I'd like to retain as much float precision as possible without having to resort to specialized libraries so I need this code to work with only standard modules.
I'm doing this in QGIS where specialized libraries aren't available by default.
numpy would be OK to use.
Sources for the computations can be found on Wikipedia.
Here is my code:
import math ## Ellipsoid Parameters as tuples (semi major axis, inverse flattening) grs80 = (6378137, 298.257222100882711) wgs84 = (6378137, 298.257223563) def geodetic_to_geocentric(ellps, lat, lon, h): """ Compute the Geocentric (Cartesian) Coordinates X, Y, Z given the Geodetic Coordinates lat, lon + Ellipsoid Height h """ a, rf = ellps lat_rad = math.radians(lat) lon_rad = math.radians(lon) N = a / math.sqrt(1 - (1 - (1 - 1 / rf) ** 2) * (math.sin(lat_rad)) ** 2) X = (N + h) * math.cos(lat_rad) * math.cos(lon_rad) Y = (N + h) * math.cos(lat_rad) * math.sin(lon_rad) Z = ((1 - 1 / rf) ** 2 * N + h) * math.sin(lat_rad) return X, Y, Z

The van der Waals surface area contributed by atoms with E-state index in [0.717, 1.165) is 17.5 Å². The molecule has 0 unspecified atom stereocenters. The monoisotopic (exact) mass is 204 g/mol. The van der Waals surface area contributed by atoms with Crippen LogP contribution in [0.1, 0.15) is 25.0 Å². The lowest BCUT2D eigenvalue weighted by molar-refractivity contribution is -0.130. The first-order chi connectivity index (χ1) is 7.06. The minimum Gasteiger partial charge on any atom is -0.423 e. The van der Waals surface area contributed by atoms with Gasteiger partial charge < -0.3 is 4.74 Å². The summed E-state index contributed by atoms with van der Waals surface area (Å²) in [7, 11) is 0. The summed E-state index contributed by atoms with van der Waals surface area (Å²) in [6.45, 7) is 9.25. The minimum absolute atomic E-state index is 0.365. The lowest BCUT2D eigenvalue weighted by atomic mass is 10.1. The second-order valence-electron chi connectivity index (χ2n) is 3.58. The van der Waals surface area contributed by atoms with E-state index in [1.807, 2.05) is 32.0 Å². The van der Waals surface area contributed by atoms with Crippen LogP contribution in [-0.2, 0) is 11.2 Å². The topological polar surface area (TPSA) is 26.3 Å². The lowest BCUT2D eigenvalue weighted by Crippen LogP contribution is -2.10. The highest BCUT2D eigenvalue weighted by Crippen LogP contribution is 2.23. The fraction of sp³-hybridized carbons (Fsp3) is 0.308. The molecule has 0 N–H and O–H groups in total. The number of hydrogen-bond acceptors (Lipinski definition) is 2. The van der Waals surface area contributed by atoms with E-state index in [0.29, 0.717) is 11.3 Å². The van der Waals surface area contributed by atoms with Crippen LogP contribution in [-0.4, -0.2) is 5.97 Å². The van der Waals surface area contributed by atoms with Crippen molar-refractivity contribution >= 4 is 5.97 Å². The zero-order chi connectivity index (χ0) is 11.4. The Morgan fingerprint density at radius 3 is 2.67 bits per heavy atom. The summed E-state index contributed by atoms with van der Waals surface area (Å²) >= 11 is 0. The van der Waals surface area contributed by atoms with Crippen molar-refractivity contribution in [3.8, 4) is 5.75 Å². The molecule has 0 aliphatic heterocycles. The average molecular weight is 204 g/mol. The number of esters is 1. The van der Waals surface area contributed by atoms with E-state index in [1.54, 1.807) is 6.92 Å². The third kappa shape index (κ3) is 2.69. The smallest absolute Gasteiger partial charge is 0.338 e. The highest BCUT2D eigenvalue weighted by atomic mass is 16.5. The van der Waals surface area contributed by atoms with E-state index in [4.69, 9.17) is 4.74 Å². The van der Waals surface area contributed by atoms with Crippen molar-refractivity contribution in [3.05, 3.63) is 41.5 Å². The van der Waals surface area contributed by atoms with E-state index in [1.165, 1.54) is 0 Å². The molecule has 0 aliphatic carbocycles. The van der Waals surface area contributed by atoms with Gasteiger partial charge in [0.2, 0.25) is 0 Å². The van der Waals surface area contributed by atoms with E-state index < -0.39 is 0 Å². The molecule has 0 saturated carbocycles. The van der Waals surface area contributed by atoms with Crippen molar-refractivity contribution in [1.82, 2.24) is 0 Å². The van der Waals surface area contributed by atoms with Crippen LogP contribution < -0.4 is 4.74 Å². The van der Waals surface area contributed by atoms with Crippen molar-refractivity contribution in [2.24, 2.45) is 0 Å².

lat = 43.21009 lon = -78.120123 h = 124 print(geodetic_to_geocentric(wgs84, lat, lon, h))
(958506.0102730404, -4556367.372558064, 4344627.16166323)
This online converter gives the following output:
X: 958506.01027304 Y: -4556367.37255806 Z: 4344627.16160147
So, quite close for X and Y but slightly different for Z. Is this a rounding error ? If so, on which side ? Is there a better strategy to do the computations that may retain better precision ?
myes. So it's actually very close but I'm just wondering why the Z computation is off after the 4th decimal when X and Y are pretty consistent. \$\endgroup\$
bigfloatand such aren't available by default.
numpyis actually acceptable as it is available. There won't be a huge amount of points, less than 100 and usually actually around 10~20 max. \$\endgroup\$